The U.S. Supreme Court, in Melendez-Diaz v. Massachusetts, found that forensic laboratories may be cross-examined by defendants in criminal cases. This means that these professionals must be educated in the criminal and civil courts and be prepared to provide their testimony when necessary.
Forensic experts, who may be employed by academic institutions or through local, state or federal laboratories, are often called upon to serve as expert witnesses or consultants regarding scientific and technical issues. They may be subpoenaed or appointed by the court in a criminal or civil case, and they often provide third-party opinions on information submitted by prosecution and defense experts.
Because of the important role they play in the criminal justice system, they must be able to expertly follow lab protocol and procedures and obtain the facts and information on which to base their conclusions.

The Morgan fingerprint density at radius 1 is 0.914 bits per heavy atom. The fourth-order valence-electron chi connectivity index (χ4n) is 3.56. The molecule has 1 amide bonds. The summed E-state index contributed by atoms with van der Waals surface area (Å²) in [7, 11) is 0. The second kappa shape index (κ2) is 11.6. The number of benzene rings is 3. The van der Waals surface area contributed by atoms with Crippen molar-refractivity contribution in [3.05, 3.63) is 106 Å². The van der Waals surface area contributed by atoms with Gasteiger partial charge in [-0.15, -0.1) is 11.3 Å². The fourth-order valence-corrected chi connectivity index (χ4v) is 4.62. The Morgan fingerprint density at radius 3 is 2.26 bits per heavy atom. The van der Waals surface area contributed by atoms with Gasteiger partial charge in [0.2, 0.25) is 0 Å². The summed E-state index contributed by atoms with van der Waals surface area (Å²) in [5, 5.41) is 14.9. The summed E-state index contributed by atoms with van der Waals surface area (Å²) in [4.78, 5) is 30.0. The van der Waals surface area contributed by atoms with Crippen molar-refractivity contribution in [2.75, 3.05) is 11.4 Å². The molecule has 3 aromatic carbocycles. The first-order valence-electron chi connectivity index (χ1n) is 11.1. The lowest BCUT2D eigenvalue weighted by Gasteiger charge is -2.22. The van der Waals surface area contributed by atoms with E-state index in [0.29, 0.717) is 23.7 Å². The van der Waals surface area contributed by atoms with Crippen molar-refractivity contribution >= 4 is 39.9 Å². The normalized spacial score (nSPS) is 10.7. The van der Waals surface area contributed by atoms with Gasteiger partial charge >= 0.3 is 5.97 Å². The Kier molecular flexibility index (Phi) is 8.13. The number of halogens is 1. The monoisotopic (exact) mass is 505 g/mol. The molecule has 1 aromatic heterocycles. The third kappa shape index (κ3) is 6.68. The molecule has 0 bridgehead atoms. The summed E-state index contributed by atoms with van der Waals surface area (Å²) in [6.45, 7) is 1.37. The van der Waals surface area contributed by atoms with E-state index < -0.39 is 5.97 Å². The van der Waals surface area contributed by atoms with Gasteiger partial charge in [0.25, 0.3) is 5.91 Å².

Forensic experts must also be able to prepare written reports, which reflect the use of scientific method, and include valid documentation. Further, they must be able to guide their clients on the proper technical and legal terms and procedures.
Forensic experts are particularly important during the pretrial discovery process, as they work with attorneys to gather information that may help them prove their case. This process is often driven by strict deadlines imposed by the court, which means that their work must be swift and highly focused.
During a trial, forensic experts must convince a judge or jury that they are expert witnesses and that their testimony is clear, concise, and truthful. As such, they must:
- Be able to reference evidence and provide reports of testing or retesting
- Be knowledgeable about state and local laws and about the Federal Rules of Evidence
- Remain credible by answering questions in an intelligent manner, while also recognizing the unauthorized appearance of evidence
- Be knowledgeable about the ethical standards of conduct and always display objectivity
- Remain calm and in control during questioning, even during difficult cross-examination